The view from St Arnaud

The St Arnaud Field Naturalists Club has made a detailed submission to DSE regarding the draft fire operations plan for the St Arnaud area. Below we reprint part of the covering letter attached to the submission. Although of course conditions vary from district to district, readers will notice that many of the concerns expressed here overlap with our own [Please note that ‘ecological management zones’ have now been renamed ‘landscape management zones’. DSE signage is sometimes out of date]:

‘…We note that all areas listed [for burning] are labelled “Ecological Management Zone”; we believe this to be misleading as there is no reason to manage the ecology of the areas by burning, ie., there are no fire-dependant species. Burning will produce a simplification of the understorey remaining after 15 years of intense drought and heavy grazing by kangaroos. Already, long-term (more than a decade)studies by both our group and Monash University researchers show that habitat degradation and simplification(loss of species) have resulted in a decline in the number of bird species using our bush areas as well as a serious decline in the number of birds within all species. This decline continues despite two years of above average rainfall. Further loss of the integrity of our Park and allied reserves will mean a further decline in species.

Hedge wattle, August 2012: spring burning is a contentious issue because of its effects on flowering plants and breeding birds and animals.











‘For the National Park and Reserves, loss of the remaining understorey and ground litter layer will result in increased soil temperatures leading to loss of soil microbiota- the basis of the entire food chain; loss of soil moisture resulting in

plant stress and lowered productivity- nectar for birds, insects, mammals; increased wind speeds resulting in further drying, damage to trees, loss of bird nests and nestlings and increased weed infestation. As we know, increased weed infestation leads to increased fire risk without any concomitant benefit for other species such as extra food supplies or nesting habitat. The St Arnaud Range National Park and its allied Reserves already suffers from an exceptionally long boundary with cleared agricultural land and is exposed to a greater number and amount of weeds as a result. Loss of the ground litter layer and understorey also lead to soil erosion from heavy rainfall; sediment is washed further down the catchment to cause problems for downstream areas as well as removing nutrients from the Park.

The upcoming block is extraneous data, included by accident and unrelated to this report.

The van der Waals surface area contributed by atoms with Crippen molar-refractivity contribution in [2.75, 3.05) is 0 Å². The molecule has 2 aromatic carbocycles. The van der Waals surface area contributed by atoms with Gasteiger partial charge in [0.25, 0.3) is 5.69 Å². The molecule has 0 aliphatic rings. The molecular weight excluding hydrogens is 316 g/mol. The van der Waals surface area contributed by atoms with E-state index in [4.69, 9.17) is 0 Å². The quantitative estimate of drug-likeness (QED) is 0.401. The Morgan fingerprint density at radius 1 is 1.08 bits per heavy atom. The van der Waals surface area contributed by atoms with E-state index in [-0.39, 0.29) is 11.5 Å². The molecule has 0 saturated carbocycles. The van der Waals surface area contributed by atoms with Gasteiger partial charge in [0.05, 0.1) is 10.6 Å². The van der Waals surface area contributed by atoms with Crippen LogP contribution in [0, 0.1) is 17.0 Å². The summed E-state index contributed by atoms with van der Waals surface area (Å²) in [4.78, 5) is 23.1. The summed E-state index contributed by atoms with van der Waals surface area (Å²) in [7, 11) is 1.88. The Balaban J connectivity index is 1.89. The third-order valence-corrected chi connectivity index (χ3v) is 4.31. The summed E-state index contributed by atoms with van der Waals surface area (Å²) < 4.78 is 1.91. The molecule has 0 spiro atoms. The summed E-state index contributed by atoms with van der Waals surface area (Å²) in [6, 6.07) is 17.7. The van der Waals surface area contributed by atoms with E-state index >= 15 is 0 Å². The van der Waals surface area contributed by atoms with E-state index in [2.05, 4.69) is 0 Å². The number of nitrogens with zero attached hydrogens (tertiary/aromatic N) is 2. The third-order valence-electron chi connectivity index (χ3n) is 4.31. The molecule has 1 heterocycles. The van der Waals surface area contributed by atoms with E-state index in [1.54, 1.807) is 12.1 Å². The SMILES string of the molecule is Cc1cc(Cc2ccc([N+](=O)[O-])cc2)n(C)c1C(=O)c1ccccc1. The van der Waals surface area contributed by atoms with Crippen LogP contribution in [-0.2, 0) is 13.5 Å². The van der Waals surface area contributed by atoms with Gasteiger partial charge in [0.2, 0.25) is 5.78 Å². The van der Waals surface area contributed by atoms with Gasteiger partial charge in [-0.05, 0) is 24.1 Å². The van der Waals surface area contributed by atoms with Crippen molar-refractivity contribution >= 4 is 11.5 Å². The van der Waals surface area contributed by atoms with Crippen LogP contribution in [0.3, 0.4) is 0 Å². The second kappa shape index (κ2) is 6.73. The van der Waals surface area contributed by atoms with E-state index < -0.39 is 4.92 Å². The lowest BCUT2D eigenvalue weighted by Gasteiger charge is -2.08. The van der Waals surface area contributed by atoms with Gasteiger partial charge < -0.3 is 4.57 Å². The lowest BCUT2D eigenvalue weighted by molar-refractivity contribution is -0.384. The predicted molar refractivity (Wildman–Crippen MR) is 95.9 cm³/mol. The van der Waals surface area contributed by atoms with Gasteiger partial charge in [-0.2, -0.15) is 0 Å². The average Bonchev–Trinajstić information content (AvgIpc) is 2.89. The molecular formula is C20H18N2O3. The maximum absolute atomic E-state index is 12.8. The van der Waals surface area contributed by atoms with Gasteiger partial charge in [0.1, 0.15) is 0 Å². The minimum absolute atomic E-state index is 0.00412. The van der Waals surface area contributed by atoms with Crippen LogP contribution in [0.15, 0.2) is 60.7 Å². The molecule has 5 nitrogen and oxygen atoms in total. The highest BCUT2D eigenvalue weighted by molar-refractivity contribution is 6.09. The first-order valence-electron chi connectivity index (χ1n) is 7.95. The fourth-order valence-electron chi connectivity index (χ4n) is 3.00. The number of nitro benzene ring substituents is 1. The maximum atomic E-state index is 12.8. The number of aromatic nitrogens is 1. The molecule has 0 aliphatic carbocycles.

‘Similarly we are concerned about the criteria which have been used to assess the need to burn many of the sites; coming off 15 years of drought and very high kangaroo numbers means that the understorey in most places is impoverished if not absent altogether. There are almost no human assets to protect near the burns either. Surely the intent of the Royal Commission was to put in place methods to protect human life and considerable human assets such as towns, water supplies, strategic roads and so on. The plan to burn all these remote bush areas makes a mockery of the Commission’s intent and will do almost nothing to protect humans from fires- the plan will however result in broadscale destruction of our remaining native vegetation and wild areas as well as driving many native species either towards the brink or actually into local extinction- for no good reason!

‘We oppose strenuously the plan to burn in Spring. The usual reason tended is that it is easier to carry out so-called “cool” burns. For “easier” we can read “less manpower, less risk, less cost”. Unfortunately, burning in Spring coincides with bird nesting activities, reptile emergence, insect hatching, and plant flowering and seeding. For most species, Spring is the most critical time of year if the species are to reproduce themselves and continue into the future. The Spring 2011 burns carried out east and west of the Sunraysia Highway at Stuart Mill NCR demonstrate the fallacy of “cool” Spring burns very well with dreadful and almost total destruction not only ground litter layer (to mineral earth), but also the understorey and many hundreds of mature and hollow-bearing trees. Stumps were burning up to 16 days after the burn and ancient trees were turned into living torches during these exercises. We declare this sort of activity to be wanton ecological vandalism.

‘…Despite being involved with FOP now for more than a decade,we have yet to see any DSE monitoring results. That is, we are milked for our information but DSE does not give us the courtesy of sharing its findings. It is of course entirely possible that DSE does not monitor its burns and cannot supply the information that the community and scientists need. It pretends that our findings on burn results are not scientific and to be ignored. We put considerable effort into commenting on proposed fuel reduction burns, time is spent looking at sites to confirm and extend knowledge already held; much time is spent discussing issues and problems and possible solutions. We also spend time and effort doing post-fire monitoring, in some cases up to 13 years at various sites.

‘We note that our area (which we take to include a 40km radius from St Arnaud) has been given a disproportionately large share of the required acreage to be burnt- some 4000ha. If we look at a map of this area we see that big swathes have already been burnt over the last decade, some more than once( this is excluding the Strategic Zones around townships) . The current plans are to burn nearly all the remainder. This is not acceptable.’

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